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Changing Jobs.


I left Mattel and tried things that I thought might suit me. Few were the right move.

There are different types of selling. You can sell an item that is sold on (like a toy to a shop). A product that is used by someone, (Like carbon paper), a service that some one uses (like insurance) or sell to the consumer (like working in a shop). I had a go at allsorts! I can remember the jobs but can’t remember the sequence!

I had a job selling hairdressing preparations with Clynol. Not fantastic pay, a terrible basic car, a very small area & hundreds of small outlets run by ladies whom seemed to be very unprofessional! We would have promotions where they could have a cheap set of dishes & a glass bowl for buying a huge amount of stock. I couldn’t believe people who owned their own businesses would choose this over 50% discount. They were impressed by looks (no chance there then, Frank), soft soap (its getting better) & lots of flannel (I’m good at that). As a race of people they were generally vacuous, vain & extremely un-business like. Some reps loved it. It certainly wasn’t my cup of tea.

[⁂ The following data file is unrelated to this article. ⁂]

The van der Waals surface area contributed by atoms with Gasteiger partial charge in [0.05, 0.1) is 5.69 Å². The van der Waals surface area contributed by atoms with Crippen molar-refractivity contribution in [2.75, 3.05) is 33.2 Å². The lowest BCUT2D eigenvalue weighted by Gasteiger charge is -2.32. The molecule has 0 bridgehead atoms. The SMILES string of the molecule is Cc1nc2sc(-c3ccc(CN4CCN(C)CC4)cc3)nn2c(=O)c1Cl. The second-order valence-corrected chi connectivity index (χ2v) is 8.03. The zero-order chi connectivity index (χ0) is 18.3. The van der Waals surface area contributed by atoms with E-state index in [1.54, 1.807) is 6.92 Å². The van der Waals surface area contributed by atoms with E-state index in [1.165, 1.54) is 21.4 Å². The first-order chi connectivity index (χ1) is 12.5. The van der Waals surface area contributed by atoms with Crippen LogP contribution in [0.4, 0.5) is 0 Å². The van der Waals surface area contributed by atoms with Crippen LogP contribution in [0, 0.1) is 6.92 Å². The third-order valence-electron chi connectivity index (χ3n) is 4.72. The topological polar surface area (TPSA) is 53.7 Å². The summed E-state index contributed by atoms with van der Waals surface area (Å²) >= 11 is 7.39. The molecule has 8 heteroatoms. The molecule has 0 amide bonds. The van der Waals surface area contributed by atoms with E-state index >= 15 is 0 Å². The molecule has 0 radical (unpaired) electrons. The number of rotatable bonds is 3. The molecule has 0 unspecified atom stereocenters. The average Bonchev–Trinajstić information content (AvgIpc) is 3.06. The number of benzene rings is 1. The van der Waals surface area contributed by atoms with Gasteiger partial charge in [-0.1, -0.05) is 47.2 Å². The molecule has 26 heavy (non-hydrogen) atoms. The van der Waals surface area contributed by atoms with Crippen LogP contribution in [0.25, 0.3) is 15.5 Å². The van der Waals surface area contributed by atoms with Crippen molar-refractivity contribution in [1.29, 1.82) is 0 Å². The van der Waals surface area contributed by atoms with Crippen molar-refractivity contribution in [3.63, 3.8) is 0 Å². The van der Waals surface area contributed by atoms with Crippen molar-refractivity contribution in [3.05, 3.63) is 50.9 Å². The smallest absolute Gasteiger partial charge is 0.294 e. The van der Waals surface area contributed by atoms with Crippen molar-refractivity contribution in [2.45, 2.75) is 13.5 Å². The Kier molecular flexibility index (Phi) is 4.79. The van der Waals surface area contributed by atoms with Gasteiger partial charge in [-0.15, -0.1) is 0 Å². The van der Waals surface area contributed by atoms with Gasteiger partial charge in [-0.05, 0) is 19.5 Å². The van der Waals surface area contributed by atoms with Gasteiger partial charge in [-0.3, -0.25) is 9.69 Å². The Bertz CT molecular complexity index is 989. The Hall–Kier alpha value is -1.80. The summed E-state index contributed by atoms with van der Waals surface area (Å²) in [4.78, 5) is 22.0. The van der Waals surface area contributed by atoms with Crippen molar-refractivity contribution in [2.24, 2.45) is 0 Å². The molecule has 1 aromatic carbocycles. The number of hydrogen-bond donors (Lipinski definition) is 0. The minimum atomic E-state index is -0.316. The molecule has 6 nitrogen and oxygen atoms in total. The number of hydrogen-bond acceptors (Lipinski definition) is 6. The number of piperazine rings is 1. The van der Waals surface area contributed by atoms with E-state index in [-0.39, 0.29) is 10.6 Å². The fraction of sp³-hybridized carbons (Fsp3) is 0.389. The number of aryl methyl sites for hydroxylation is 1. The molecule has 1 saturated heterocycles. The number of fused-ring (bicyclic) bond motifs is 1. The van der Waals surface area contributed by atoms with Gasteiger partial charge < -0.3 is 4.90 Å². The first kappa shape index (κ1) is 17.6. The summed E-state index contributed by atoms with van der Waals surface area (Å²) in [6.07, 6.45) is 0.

I think it was an act of desperation to protect my family & be able to pay the mortgage that made me apply for Hall & Fitzgerald! Again, using the wonderful advantage of hindsight, why on earth did I join a firm selling smoking pipes & tobacconist’s requisites? Even that phrase is so old fashioned & of another era! The interview took all day, as we toured the building, pipe smoke everywhere and lunch was beer & sandwiches in the wood panelled boardroom. Being kind to me, I guess that’s what I was looking for. Something that needed an old style rep wanted regular calls & supplying with all the bits they needed. Something solid & reliable with a history. All I got was a dying trade. A firm buying stuff that wasn’t needed anymore and was just into taking on computers to try & become competitive! Everything was handwritten despite computers. They were nice gentle people selling garbage to a trade that was dying on its feet. The firm were in the Bristol registry of companies in 1878, as fancy goods warehousemen. Later they became briar pipe manufactures. Briar wood is the root wood of Erica arborea, used for making smoking pipes as it was so hard & resistant to burning. To see a man smoking a pipe is now exceptional but having no foresight at all, I thought it would last forever. There was no chance of expansion. Tobacconists were closing down, not opening. I had a canary yellow 2-litre mark 4 Cortina estate. Too many suitcases with very little stuff that sold. I took over from a retired guy who had been with them since Pontius was a pilot. His customers were his friends and it was an old mans club.